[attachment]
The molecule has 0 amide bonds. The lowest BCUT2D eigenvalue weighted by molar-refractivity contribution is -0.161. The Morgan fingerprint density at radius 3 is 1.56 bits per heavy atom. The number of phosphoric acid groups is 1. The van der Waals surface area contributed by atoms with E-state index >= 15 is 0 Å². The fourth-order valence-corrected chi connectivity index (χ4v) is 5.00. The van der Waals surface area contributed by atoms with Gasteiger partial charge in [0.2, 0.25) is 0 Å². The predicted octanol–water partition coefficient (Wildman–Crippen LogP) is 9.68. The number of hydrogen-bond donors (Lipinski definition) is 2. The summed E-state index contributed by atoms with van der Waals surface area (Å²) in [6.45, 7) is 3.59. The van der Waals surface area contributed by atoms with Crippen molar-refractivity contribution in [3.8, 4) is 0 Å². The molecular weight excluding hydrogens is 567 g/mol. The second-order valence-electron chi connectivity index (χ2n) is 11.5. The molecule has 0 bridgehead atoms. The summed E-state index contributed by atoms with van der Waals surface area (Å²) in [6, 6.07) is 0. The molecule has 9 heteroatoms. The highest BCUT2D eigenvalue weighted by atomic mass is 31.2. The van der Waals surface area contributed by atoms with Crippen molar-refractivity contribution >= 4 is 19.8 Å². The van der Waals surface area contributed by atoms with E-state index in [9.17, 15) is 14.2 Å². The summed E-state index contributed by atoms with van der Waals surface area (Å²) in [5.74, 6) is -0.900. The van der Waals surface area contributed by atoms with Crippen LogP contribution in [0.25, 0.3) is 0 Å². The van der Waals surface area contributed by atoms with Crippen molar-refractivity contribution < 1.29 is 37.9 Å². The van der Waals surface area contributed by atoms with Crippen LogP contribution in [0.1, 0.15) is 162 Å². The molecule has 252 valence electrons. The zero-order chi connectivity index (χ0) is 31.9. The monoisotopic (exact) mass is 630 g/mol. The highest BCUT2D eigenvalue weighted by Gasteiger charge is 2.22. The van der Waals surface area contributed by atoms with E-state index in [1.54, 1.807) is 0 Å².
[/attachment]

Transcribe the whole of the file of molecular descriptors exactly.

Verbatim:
The molecule has 0 amide bonds. The lowest BCUT2D eigenvalue weighted by molar-refractivity contribution is -0.161. The Morgan fingerprint density at radius 3 is 1.56 bits per heavy atom. The number of phosphoric acid groups is 1. The van der Waals surface area contributed by atoms with E-state index >= 15 is 0 Å². The fourth-order valence-corrected chi connectivity index (χ4v) is 5.00. The van der Waals surface area contributed by atoms with Gasteiger partial charge in [0.2, 0.25) is 0 Å². The predicted octanol–water partition coefficient (Wildman–Crippen LogP) is 9.68. The number of hydrogen-bond donors (Lipinski definition) is 2. The summed E-state index contributed by atoms with van der Waals surface area (Å²) in [6.45, 7) is 3.59. The van der Waals surface area contributed by atoms with Crippen molar-refractivity contribution in [3.8, 4) is 0 Å². The molecular weight excluding hydrogens is 567 g/mol. The second-order valence-electron chi connectivity index (χ2n) is 11.5. The molecule has 0 bridgehead atoms. The summed E-state index contributed by atoms with van der Waals surface area (Å²) in [6, 6.07) is 0. The molecule has 9 heteroatoms. The highest BCUT2D eigenvalue weighted by atomic mass is 31.2. The van der Waals surface area contributed by atoms with Crippen molar-refractivity contribution >= 4 is 19.8 Å². The van der Waals surface area contributed by atoms with E-state index in [9.17, 15) is 14.2 Å². The summed E-state index contributed by atoms with van der Waals surface area (Å²) in [5.74, 6) is -0.900. The van der Waals surface area contributed by atoms with Crippen LogP contribution in [0.25, 0.3) is 0 Å². The van der Waals surface area contributed by atoms with Crippen molar-refractivity contribution < 1.29 is 37.9 Å². The van der Waals surface area contributed by atoms with Crippen LogP contribution in [0.1, 0.15) is 162 Å². The molecule has 252 valence electrons. The zero-order chi connectivity index (χ0) is 31.9. The monoisotopic (exact) mass is 630 g/mol. The highest BCUT2D eigenvalue weighted by Gasteiger charge is 2.22. The van der Waals surface area contributed by atoms with E-state index in [1.54, 1.807) is 0 Å².